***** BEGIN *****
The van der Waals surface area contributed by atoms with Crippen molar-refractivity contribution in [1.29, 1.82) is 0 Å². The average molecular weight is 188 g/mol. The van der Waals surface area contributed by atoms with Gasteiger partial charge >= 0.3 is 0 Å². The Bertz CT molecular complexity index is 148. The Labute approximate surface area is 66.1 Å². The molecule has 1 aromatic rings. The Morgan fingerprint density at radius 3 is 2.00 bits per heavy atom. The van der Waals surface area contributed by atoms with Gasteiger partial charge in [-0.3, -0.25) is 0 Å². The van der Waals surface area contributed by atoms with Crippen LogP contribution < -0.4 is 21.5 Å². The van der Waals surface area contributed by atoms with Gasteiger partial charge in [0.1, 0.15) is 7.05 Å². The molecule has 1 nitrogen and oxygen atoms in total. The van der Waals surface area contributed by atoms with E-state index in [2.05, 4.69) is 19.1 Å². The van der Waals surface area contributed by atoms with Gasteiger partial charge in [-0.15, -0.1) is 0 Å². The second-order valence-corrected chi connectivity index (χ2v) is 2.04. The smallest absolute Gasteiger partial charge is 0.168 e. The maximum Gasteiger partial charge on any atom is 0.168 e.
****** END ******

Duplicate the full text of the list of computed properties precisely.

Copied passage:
The van der Waals surface area contributed by atoms with Crippen molar-refractivity contribution in [1.29, 1.82) is 0 Å². The average molecular weight is 188 g/mol. The van der Waals surface area contributed by atoms with Gasteiger partial charge >= 0.3 is 0 Å². The Bertz CT molecular complexity index is 148. The Labute approximate surface area is 66.1 Å². The molecule has 1 aromatic rings. The Morgan fingerprint density at radius 3 is 2.00 bits per heavy atom. The van der Waals surface area contributed by atoms with Gasteiger partial charge in [-0.3, -0.25) is 0 Å². The van der Waals surface area contributed by atoms with Crippen LogP contribution < -0.4 is 21.5 Å². The van der Waals surface area contributed by atoms with Gasteiger partial charge in [0.1, 0.15) is 7.05 Å². The molecule has 1 nitrogen and oxygen atoms in total. The van der Waals surface area contributed by atoms with E-state index in [2.05, 4.69) is 19.1 Å². The van der Waals surface area contributed by atoms with Gasteiger partial charge in [-0.15, -0.1) is 0 Å². The second-order valence-corrected chi connectivity index (χ2v) is 2.04. The smallest absolute Gasteiger partial charge is 0.168 e. The maximum Gasteiger partial charge on any atom is 0.168 e.